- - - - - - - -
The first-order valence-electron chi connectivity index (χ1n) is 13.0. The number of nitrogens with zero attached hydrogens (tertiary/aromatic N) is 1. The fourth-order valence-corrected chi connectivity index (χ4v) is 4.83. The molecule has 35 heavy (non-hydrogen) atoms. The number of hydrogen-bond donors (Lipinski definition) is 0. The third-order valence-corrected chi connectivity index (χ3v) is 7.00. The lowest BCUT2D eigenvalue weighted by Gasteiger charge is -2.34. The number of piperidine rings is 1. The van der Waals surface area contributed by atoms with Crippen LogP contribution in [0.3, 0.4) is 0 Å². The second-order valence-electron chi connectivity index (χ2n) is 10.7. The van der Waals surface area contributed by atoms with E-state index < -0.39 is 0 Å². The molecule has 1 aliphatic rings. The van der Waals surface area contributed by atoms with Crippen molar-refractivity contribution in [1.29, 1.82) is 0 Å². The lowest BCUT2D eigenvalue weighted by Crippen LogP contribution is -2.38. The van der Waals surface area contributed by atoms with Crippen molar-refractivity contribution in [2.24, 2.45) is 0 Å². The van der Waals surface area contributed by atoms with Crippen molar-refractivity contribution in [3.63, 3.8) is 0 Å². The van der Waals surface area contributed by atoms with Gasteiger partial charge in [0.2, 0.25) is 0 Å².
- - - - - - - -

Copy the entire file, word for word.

The first-order valence-electron chi connectivity index (χ1n) is 13.0. The number of nitrogens with zero attached hydrogens (tertiary/aromatic N) is 1. The fourth-order valence-corrected chi connectivity index (χ4v) is 4.83. The molecule has 35 heavy (non-hydrogen) atoms. The number of hydrogen-bond donors (Lipinski definition) is 0. The third-order valence-corrected chi connectivity index (χ3v) is 7.00. The lowest BCUT2D eigenvalue weighted by Gasteiger charge is -2.34. The number of piperidine rings is 1. The van der Waals surface area contributed by atoms with Crippen LogP contribution in [0.3, 0.4) is 0 Å². The second-order valence-electron chi connectivity index (χ2n) is 10.7. The van der Waals surface area contributed by atoms with E-state index < -0.39 is 0 Å². The molecule has 1 aliphatic rings. The van der Waals surface area contributed by atoms with Crippen molar-refractivity contribution in [1.29, 1.82) is 0 Å². The lowest BCUT2D eigenvalue weighted by Crippen LogP contribution is -2.38. The van der Waals surface area contributed by atoms with Crippen molar-refractivity contribution in [2.24, 2.45) is 0 Å². The van der Waals surface area contributed by atoms with Crippen molar-refractivity contribution in [3.63, 3.8) is 0 Å². The van der Waals surface area contributed by atoms with Gasteiger partial charge in [0.2, 0.25) is 0 Å².